Blindly tackling Shakespeare

by Allyn Rathus | 1 September 2016

As I write this piece Lin-Manuel Miranda’s Hamilton is the hottest ticket on Broadway. It has already garnered a Pulitzer Prize and is poised to sweep the 2016 Tony Awards; get on line for a seat sometime in 2017, if you are lucky. The rap-genre musical subverts expectations in more ways than one but Miranda’s “colourblind casting” has become the overarching symbol of his outsider approach to theatre and his commitment to challenging the conventions of historical narrative. When the audience is introduced to the characters of Aaron Burr (the man who killed Alexander Hamilton in a duel) and Thomas Jefferson, played by black actors, the irony – and hypocrisy – smart. Particularly in the person of Jefferson who owned and did not free his slaves upon his death in spite of the fact that he produced the draft document for a Declaration of Independence that famously espoused equality – the audience is compelled to come face-to-face with the privileged, patriarchal ideology that framed American history. Even as the rap vehicle affects Miranda’s lyrics – contemporising the arrogance and angst of the protagonists and doing its part to “demystify” history – the content essentially remains true to the biography of Alexander Hamilton by Ron Chernow that inspired it.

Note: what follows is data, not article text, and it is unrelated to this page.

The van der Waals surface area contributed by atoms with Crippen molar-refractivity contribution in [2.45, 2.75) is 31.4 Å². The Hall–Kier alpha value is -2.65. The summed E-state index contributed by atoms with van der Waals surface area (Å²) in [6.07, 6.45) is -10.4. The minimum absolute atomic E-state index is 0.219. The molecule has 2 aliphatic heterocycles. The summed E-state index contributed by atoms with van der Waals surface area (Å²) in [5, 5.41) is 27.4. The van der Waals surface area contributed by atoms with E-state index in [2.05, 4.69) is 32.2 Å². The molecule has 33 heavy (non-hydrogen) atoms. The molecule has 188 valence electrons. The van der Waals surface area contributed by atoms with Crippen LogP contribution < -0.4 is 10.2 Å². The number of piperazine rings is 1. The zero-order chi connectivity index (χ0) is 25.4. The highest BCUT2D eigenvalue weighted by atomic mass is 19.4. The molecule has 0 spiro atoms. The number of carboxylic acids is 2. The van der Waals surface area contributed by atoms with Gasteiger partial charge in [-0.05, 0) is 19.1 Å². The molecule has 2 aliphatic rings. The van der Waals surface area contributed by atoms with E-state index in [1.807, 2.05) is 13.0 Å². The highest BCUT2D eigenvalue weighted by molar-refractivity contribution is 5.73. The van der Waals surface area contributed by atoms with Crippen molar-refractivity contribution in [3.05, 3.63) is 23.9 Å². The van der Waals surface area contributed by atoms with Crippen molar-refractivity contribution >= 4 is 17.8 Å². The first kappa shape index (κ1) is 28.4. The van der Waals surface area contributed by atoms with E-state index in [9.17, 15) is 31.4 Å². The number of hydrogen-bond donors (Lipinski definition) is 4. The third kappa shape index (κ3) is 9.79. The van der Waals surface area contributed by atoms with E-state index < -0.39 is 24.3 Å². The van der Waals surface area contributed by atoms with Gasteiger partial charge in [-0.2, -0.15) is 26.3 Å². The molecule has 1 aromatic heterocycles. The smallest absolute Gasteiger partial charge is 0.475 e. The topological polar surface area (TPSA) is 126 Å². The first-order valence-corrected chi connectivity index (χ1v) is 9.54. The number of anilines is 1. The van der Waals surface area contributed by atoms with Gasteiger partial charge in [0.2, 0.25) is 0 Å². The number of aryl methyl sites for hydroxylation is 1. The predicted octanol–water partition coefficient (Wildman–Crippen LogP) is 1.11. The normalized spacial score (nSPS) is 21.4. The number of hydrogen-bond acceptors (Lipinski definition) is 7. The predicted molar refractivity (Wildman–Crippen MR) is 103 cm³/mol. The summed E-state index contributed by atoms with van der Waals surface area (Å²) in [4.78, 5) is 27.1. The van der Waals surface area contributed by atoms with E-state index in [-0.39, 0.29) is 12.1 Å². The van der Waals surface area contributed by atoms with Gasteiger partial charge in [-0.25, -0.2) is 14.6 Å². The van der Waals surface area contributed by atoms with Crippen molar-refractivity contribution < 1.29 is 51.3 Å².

At the same time, as I write this piece, the Repercussion Theatre of Montreal is in rehearsals for its first staging of The Tragedy of Julius Caesar by William Shakespeare – a 2016 summer tour in which women will play all of the roles. Just as Miranda’s casting model was also intended to spotlight the discrepancy between opportunities for white actors and actors of colour so does the Repercussion’s casting of Julius Caesar draw focus not only to the dearth of Shakespearean roles for women but also to the reality that on the Elizabethan stage, those roles were performed by men and boys.

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